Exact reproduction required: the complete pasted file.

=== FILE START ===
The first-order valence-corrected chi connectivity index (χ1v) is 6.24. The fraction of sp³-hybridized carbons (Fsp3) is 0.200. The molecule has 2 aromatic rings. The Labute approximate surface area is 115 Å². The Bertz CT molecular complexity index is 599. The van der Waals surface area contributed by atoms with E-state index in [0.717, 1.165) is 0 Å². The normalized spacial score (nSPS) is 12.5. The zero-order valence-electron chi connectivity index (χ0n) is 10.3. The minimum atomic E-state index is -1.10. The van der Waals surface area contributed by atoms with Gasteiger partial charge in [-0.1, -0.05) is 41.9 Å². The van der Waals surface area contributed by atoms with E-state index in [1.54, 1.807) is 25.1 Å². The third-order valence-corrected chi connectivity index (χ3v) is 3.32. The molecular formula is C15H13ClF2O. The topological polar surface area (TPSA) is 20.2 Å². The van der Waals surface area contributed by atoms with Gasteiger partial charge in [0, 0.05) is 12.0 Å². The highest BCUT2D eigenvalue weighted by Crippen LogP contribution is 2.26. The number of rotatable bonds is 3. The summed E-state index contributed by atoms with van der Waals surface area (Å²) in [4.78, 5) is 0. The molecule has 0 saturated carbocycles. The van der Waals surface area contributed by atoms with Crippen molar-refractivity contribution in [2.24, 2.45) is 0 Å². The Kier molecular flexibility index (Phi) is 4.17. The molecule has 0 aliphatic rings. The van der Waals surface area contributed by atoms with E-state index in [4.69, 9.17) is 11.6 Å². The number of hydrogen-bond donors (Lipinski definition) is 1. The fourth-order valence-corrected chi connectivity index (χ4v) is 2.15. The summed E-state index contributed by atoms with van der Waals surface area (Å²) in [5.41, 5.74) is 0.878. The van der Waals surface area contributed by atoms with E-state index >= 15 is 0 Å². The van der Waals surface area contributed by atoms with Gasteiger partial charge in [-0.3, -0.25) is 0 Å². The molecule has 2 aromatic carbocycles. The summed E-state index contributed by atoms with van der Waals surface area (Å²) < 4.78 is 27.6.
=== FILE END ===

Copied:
The first-order valence-corrected chi connectivity index (χ1v) is 6.24. The fraction of sp³-hybridized carbons (Fsp3) is 0.200. The molecule has 2 aromatic rings. The Labute approximate surface area is 115 Å². The Bertz CT molecular complexity index is 599. The van der Waals surface area contributed by atoms with E-state index in [0.717, 1.165) is 0 Å². The normalized spacial score (nSPS) is 12.5. The zero-order valence-electron chi connectivity index (χ0n) is 10.3. The minimum atomic E-state index is -1.10. The van der Waals surface area contributed by atoms with Gasteiger partial charge in [-0.1, -0.05) is 41.9 Å². The van der Waals surface area contributed by atoms with E-state index in [1.54, 1.807) is 25.1 Å². The third-order valence-corrected chi connectivity index (χ3v) is 3.32. The molecular formula is C15H13ClF2O. The topological polar surface area (TPSA) is 20.2 Å². The van der Waals surface area contributed by atoms with Gasteiger partial charge in [0, 0.05) is 12.0 Å². The highest BCUT2D eigenvalue weighted by Crippen LogP contribution is 2.26. The number of rotatable bonds is 3. The summed E-state index contributed by atoms with van der Waals surface area (Å²) in [4.78, 5) is 0. The molecule has 0 saturated carbocycles. The van der Waals surface area contributed by atoms with Crippen molar-refractivity contribution in [2.24, 2.45) is 0 Å². The Kier molecular flexibility index (Phi) is 4.17. The molecule has 0 aliphatic rings. The van der Waals surface area contributed by atoms with E-state index in [4.69, 9.17) is 11.6 Å². The number of hydrogen-bond donors (Lipinski definition) is 1. The fourth-order valence-corrected chi connectivity index (χ4v) is 2.15. The summed E-state index contributed by atoms with van der Waals surface area (Å²) in [5.41, 5.74) is 0.878. The van der Waals surface area contributed by atoms with E-state index >= 15 is 0 Å². The van der Waals surface area contributed by atoms with Gasteiger partial charge in [-0.3, -0.25) is 0 Å². The molecule has 2 aromatic carbocycles. The summed E-state index contributed by atoms with van der Waals surface area (Å²) < 4.78 is 27.6.